Restaurant Review: The Rare Bit in Dobbs Ferry
Noted chef David DiBari’s third county restaurant is a British pub that excels in service, drinks, and atmosphere. But does the food achieve rare form?
The dining room is noisy, but in a good, lively way.
photos by ken gabrielsen
The space is convivial, the servers knowledgeable and friendly, the bar menu extensive and interesting — and the food impressively heavy. It’s as though Chef David DiBari (The Cookery, The Parlor) took all the best of a British pub and fed it steroids.
On both our visits, the place was hopping, though we had no issue hearing our servers who had remarkably intimate knowledge of each dish. That helps when menu items include such names as “cullen skink” (smoked hake chowder), “bacon chop” (stop drooling — we’ll get to it), and “spotted dick” (not a typo). There were many more recognizably named dishes, as well, including the restaurant’s namesake, Welsh rarebit.
The Welsh rarebit was every bit the rich, robustly flavorful, cheesy classic, with a hint of the Worcestershire and spices for which it is known and a dash of Guinness for slightly bitter balance. The accompanying picallili was surprisingly tart, but helped offset the crazy-richness of the dish.
When that picallili showed up in an escarole-and-cheddar salad, every forkful tasted only of sharp vinegar. Not even the shredded cheddar could stand up to its fierce bite, and we left the salad barely touched. Not that it’s a bad thing, really: The food at The Rare Bit is mostly of the stick-to-your-bones variety, and as it was, we were unable to finish most plates.
An enormous plate of cabbage-and-bacon salad, while nothing special — cabbage, iceberg, bacon, apple, and surprisingly mild Stilton with a slightly sweet mustard-seed dressing — was a far better choice than the escarole, but more like a platter than a plate.
Fish ’n’ chips could also serve two. Unlike many of the entrées, this standout dish was not at all heavy — and is, in fact, the dish for which the restaurant should be known. After biting into the light, golden, crisp, rice-flour crust, you are rewarded with the contrast of tender, moist, flaky hake. The perfectly executed chips are made from small, round potatoes, browned and crispy on the outside and creamy in the center. If you don’t order this dish (though you should), fear not: The buttery, nutty, slightly sweet mushy peas that come with it can also be had as a side.
Yorkshire pudding is also available as a side: Order one for the table and share. The pleasantly chewy, eggy pudding is served fallen under spoonfuls of gravy: The purist at our table would have been happier without it, while others felt the gravy made this the British version of our biscuits and gravy.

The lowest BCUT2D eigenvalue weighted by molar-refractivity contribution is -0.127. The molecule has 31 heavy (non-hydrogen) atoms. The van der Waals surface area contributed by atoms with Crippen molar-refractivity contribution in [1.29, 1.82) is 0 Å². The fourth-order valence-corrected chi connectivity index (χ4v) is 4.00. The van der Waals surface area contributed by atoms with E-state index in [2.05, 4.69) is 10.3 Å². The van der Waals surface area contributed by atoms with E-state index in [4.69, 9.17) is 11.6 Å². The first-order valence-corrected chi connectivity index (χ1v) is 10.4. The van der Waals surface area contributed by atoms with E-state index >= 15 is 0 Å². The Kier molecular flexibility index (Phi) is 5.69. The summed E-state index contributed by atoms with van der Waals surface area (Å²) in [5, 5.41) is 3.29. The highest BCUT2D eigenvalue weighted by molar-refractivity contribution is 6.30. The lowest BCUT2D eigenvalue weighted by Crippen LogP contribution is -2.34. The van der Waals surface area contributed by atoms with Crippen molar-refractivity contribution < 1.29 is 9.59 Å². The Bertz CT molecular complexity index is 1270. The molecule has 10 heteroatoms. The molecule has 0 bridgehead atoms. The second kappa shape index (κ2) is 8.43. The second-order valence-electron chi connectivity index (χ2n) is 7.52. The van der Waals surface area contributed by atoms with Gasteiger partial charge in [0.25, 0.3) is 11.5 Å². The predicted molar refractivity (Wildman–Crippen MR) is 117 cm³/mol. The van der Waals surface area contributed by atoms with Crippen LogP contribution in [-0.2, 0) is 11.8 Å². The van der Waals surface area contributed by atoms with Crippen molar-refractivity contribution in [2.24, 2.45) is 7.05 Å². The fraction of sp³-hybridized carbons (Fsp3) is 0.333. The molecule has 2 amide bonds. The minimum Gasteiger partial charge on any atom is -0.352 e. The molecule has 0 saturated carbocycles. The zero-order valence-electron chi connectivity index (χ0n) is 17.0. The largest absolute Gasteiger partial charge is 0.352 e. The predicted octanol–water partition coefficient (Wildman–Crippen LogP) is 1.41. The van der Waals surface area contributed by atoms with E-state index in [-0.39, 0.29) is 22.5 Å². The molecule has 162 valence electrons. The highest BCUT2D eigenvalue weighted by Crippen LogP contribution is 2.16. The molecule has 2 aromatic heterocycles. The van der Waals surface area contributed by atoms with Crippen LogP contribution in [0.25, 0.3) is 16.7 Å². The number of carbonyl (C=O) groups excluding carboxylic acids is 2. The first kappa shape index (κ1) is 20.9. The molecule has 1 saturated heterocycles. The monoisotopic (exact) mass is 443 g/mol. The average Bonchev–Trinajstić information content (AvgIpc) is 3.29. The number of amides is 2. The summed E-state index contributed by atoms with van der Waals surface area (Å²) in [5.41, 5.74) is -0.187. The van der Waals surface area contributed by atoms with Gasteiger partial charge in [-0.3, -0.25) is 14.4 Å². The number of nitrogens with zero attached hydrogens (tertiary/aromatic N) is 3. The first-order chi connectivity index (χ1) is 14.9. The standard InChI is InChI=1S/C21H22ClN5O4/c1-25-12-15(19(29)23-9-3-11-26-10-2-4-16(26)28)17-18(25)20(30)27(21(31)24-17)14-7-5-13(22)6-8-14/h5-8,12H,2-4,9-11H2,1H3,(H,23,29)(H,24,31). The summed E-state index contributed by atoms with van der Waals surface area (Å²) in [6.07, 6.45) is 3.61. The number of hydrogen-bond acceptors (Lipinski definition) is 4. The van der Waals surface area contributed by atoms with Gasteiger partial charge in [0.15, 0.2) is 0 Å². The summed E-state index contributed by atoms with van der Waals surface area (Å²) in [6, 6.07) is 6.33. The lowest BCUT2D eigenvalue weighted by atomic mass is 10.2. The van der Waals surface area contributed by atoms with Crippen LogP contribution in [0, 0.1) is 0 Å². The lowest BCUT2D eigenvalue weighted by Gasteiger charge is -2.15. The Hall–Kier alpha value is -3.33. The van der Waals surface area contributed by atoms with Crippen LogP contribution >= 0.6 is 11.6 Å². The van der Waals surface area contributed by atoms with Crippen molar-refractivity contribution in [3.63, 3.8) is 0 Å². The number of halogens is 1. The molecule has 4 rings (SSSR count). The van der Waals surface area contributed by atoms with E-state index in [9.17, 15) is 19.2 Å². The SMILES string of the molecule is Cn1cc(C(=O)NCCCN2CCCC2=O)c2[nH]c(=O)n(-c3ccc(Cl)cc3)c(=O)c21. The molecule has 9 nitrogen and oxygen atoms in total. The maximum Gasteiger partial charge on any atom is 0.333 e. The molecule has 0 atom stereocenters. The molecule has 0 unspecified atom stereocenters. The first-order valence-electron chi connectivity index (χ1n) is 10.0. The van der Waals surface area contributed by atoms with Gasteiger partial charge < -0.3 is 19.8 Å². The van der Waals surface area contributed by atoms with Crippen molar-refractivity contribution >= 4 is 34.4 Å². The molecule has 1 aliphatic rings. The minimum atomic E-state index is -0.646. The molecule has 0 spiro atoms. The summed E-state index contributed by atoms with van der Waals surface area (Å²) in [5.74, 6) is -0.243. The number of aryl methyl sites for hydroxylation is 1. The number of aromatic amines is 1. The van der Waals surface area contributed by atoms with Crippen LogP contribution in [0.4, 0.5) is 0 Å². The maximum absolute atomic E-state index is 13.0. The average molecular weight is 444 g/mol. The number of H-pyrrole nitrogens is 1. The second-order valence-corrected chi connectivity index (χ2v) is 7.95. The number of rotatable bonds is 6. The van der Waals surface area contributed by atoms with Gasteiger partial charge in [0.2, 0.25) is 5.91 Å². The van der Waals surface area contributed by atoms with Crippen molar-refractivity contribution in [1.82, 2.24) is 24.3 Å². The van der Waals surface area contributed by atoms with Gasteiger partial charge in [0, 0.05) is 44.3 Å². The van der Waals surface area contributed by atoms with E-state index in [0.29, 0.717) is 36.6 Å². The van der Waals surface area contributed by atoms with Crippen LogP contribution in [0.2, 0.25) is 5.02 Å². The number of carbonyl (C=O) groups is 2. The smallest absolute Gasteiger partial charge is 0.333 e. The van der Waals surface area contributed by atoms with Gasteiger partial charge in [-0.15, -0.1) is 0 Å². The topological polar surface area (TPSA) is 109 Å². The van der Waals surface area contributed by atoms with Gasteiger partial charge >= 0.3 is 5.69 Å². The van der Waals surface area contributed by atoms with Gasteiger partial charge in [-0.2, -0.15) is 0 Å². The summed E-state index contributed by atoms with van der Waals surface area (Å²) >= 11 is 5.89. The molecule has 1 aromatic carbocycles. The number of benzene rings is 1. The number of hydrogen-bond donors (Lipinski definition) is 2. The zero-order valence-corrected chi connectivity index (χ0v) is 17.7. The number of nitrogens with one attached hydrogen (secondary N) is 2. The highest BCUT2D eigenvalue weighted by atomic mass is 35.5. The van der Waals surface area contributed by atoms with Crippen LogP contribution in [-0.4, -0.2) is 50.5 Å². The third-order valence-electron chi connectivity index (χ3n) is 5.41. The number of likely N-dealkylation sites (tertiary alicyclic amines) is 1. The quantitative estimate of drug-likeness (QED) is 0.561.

When asked if the stout made the steak-and-stout pie bitter, our earnest and knowledgeable waiter was able to discuss the nuances of the dish in detail — and to rightly let us know the stout adds depth to the flavor but not a bitter edge. The edges of the crust, on the other hand, were bitter — thanks to the dark charring. Where the crust was not charred, it was flavorful, though chewy. Our real issue was with the overwhelming amount of fragrant spice in the filling, which obscured any other flavor, including that of the tough, dry beef. The pie’s saving grace, if any, was the side of rich, smooth, buttery mashed potatoes, which we would willingly eat daily (health considerations aside).
Those same luscious mashed potatoes accompanied the daily special of an enormous serving of beef Wellington. The tender but uncharacteristically bland puff-pastry-wrapped boneless rib-eye was coated in a layer of mushroom duxelles that did nothing to augment the flavor of the meat.
Perhaps the biggest disappointment on the menu was the bacon chop. It sounded so appealing. The server described it as a cross between slab bacon and pork belly but with a bone. In fact, it was a slab of pork that was a little over an inch thick and maybe 10-inches long — and, actually, boneless. The entire chop was covered in “lovely” gravy (their name for it) that tasted like stock reduction. Beneath the sauce, the smoke flavor was concentrated just below the skin, obscuring any meat flavor. Lower down in the chop, however, the smoke was barely discernible. It was served with a sweet chutney, which added to the cacophony.
Desserts were also a mixed bag. On one end, lemon posset, a hybrid of curd and custard, was smooth and just tart enough — but it was accompanied by cookies described as shortbread: three rectangles with as much buttery crumble as a sponge cake.
Spotted dick, steamed custard made with suet, was abundantly flecked with currants, which lent the slightly savory cake-like base sweetness. The dish, served warm, is accompanied by a small pitcher of warm vanilla custard sauce (crème anglaise); we shamelessly poured the entire pitcher over our dessert and relished the balance of flavors and textures.
Strawberries soaked in absinthe, along with shards of black-charcoal meringue, are an appealing twist on the classic Eaton Mess (typically strawberries in whipped cream topped with broken meringue).
In such a warm and inviting atmosphere, with well-trained servers, a broad and deep bar program, and an interesting menu, it is a shame that the execution of the food is so uneven. Given DiBari’s stellar fare at his other restaurants, we can only hope what we experienced were growing pains.
The Rare Bit
23 Cedar St, Dobbs Ferry
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Marge Perry and David Bonom are food writers and co-authors of Hero Dinners: Complete One-Pan Meals That Save the Day. Their work appears regularly in Rachael Ray Every Day, Fine Cooking, AllRecipes, Newsday, The Kitchn and many other publications as well as on their blog, A Sweet and Savory Life. Follow them on Facebook.